In the Commons the two urgent questions are now over.
We were expecting Matt Hancock, the health secretary, to be making a statement now about the outbreak in Leicester. But it has been postponed until after the debate on the business and planning bill.
This is from the shadow health minister Justin Madders.
Given that the mayor of Leicester, Sir Peter Soulsby, has said he is opposed to the measure being proposed earlier by Hancock (an extension of the lockdown by two weeks in the city – see 3.31pm ), there may be some sort of stand-off still ongoing.
The government has published its latest UK coronavirus statistics on its new dashboard. Here are the figures for hospital admissions.
Thérèse Coffey, the work and pensions secretary, told MPs during DWP questions in the Commons this afternoon that sanctions will start to apply again to claimants who fail to turn up for jobcentre appointments after the jobcentres reopen in July. Explaining the decision, she said:
It is important that, as the jobcentres fully reopen this week, we do reinstate the need for having the claimant commitment and it is an essential part of the contract to help people start to reconsider what vacancies there may be.
Labour said the decision was “incomprehensible”. The shadow work and pensions secretary, Jonathan Reynolds, said:
It is incomprehensible that the government is bringing back conditionality and sanctions. At a time when unemployment has risen sharply, vacancies have dropped, people are still shielding and the schools aren’t back, threatening to reduce people’s financial support is untenable.
What’s more, Jobcentre Plus is still lacking guidance on how premises might even open safely. With the unemployment crisis looming, it is alarming that there is no thought being given on how to offer proper support to those seeking work at this time.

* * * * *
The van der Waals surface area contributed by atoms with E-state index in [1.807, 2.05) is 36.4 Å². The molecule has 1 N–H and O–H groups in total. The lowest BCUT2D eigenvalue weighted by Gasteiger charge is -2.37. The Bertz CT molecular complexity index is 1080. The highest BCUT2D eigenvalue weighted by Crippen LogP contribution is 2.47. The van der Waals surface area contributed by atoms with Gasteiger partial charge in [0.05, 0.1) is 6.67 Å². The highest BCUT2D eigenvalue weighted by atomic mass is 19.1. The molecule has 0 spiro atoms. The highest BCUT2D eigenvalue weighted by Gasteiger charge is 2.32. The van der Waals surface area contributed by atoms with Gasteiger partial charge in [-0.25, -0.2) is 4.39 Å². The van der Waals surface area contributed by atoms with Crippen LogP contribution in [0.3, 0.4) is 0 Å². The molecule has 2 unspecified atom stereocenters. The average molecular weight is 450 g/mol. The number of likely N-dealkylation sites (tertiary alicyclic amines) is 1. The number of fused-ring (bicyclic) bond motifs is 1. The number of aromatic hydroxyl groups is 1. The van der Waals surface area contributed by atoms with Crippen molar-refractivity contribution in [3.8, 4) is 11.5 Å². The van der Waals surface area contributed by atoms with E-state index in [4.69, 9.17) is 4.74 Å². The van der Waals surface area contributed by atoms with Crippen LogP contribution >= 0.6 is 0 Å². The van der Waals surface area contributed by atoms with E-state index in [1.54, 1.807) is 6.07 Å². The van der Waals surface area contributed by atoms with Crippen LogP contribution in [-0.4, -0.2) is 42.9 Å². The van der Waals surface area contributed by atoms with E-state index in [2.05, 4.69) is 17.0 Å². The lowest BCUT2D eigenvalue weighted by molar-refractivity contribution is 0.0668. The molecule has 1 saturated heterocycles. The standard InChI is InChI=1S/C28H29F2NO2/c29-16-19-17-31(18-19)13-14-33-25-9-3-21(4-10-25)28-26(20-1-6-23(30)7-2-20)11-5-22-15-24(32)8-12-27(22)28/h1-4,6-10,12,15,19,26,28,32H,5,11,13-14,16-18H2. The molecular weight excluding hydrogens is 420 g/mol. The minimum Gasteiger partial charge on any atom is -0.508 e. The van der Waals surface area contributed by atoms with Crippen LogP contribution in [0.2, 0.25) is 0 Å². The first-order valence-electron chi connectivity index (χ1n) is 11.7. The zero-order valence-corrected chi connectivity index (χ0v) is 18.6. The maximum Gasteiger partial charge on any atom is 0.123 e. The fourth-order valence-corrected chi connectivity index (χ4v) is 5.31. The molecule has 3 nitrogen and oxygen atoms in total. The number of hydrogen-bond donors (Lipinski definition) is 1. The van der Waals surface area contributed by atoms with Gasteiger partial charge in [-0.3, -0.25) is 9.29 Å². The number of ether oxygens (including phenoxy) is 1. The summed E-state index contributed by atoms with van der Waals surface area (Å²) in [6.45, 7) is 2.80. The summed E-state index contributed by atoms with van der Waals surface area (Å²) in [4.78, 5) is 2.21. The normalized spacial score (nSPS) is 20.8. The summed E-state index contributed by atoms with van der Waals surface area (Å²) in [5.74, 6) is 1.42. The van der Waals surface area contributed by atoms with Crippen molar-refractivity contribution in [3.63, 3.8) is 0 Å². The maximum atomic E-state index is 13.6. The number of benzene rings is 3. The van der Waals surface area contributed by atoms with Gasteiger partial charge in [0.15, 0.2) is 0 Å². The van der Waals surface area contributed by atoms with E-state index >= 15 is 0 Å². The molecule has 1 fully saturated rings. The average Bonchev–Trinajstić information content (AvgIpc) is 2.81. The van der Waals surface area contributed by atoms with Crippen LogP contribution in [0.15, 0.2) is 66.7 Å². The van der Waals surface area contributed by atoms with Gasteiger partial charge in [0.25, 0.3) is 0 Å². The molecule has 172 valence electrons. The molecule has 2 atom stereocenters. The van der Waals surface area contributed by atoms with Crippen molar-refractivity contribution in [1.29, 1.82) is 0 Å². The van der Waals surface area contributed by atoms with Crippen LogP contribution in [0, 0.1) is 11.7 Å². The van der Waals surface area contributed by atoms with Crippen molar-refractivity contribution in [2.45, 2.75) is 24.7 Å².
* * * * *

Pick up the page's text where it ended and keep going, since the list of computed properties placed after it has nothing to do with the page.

This is what Michel Barnier, the EU’s chief Brexit negotiator, posted on Twitter earlier this afternoon as the trade talks with the UK resumed.
People in the UK are still travelling less than 50% of their pre-pandemic distance despite lockdown restrictions easing, according to new figures. As PA Media reports, movement is only increasing by around 2-3% each week, University of Oxford data shows. After sinking to a 98% reduction compared with pre-lockdown levels in mid-April, as of June 22 travelling had increased to around 45%.
One of the researchers involved in the study of movement, Dr Matthias Qian, said:
We explain the slow and steady increase in mobility with the lockdown fatigue of the population while destination choices are limited. The key driver of population movement is the daily commute to work, and these commutes remain muted as many offices have yet to reopen.
In his Times Radio interview this morning Boris Johnson confirmed that he was ruling out a return to austerity (see 10.01am) In adopting this stance, he is adopting a position first championed by Jeremy Corbyn. Both men would be horrified by the comparison, and their actual policies are very different, but Corbyn won the Labour leadership in 2015 partly by saying the party should reject austerity outright, instead of just proposing a milder version of it (as Ed Miliband was accused of doing).
One conventional analysis of what Johnson is doing to the Conservative party is to say that he is moving it to the left on economics, while keeping it on the right on cultural or values issue. Happily, this would put him more or less where the average voter is, as a new report (pdf) for the UK in a Changing Europe project shows. Based on a survey of MPs by Ipsos MORI and new analysis of data from the Economic and Social Research Council’s party member’s project and from the British Election Study, it compares the views of the average voter on economics (left/right) and on values (authoritarian/liberal) with the views of Tory and Labour members, MPs, voters and councillors/candidates.
This chart illustrates the point.
As the report explains:
Labour across the organisation, whether a member, whether you have run for office for Labour, or whether you are a Labour MP – can be found in the bottom left quarter. The Conservatives – again, at every level – sit in the top right quarter. The voters sit in a different quarter altogether – the top left. Labour is relatively close to its voters on economic issues but is way out of kilter on social issues. For the Conservatives, the opposite is the case.
The report also suggests that, on certain issues, MPs from both parties are out of touch with their voters.